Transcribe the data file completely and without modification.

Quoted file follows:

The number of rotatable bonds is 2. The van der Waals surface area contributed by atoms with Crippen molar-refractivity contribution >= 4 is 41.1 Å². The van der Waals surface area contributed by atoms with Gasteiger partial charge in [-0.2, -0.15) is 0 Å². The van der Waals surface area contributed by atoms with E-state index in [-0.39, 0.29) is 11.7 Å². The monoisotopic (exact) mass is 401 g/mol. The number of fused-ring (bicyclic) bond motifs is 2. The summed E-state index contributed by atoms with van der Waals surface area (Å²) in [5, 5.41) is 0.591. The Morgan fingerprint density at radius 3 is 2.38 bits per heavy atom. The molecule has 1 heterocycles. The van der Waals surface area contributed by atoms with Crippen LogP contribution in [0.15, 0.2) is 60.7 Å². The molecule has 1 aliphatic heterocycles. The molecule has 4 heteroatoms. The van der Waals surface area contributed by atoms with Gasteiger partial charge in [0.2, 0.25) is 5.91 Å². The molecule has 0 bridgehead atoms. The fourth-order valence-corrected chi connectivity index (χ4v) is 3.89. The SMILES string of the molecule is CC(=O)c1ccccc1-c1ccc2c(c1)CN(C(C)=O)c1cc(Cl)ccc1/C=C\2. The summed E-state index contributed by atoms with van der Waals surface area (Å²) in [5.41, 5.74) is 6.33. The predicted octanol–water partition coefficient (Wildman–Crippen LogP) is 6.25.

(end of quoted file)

The number of rotatable bonds is 2. The van der Waals surface area contributed by atoms with Crippen molar-refractivity contribution >= 4 is 41.1 Å². The van der Waals surface area contributed by atoms with Gasteiger partial charge in [-0.2, -0.15) is 0 Å². The van der Waals surface area contributed by atoms with E-state index in [-0.39, 0.29) is 11.7 Å². The monoisotopic (exact) mass is 401 g/mol. The number of fused-ring (bicyclic) bond motifs is 2. The summed E-state index contributed by atoms with van der Waals surface area (Å²) in [5, 5.41) is 0.591. The Morgan fingerprint density at radius 3 is 2.38 bits per heavy atom. The molecule has 1 heterocycles. The van der Waals surface area contributed by atoms with Crippen LogP contribution in [0.15, 0.2) is 60.7 Å². The molecule has 1 aliphatic heterocycles. The molecule has 4 heteroatoms. The van der Waals surface area contributed by atoms with Gasteiger partial charge in [0.2, 0.25) is 5.91 Å². The molecule has 0 bridgehead atoms. The fourth-order valence-corrected chi connectivity index (χ4v) is 3.89. The SMILES string of the molecule is CC(=O)c1ccccc1-c1ccc2c(c1)CN(C(C)=O)c1cc(Cl)ccc1/C=C\2. The summed E-state index contributed by atoms with van der Waals surface area (Å²) in [5.41, 5.74) is 6.33. The predicted octanol–water partition coefficient (Wildman–Crippen LogP) is 6.25.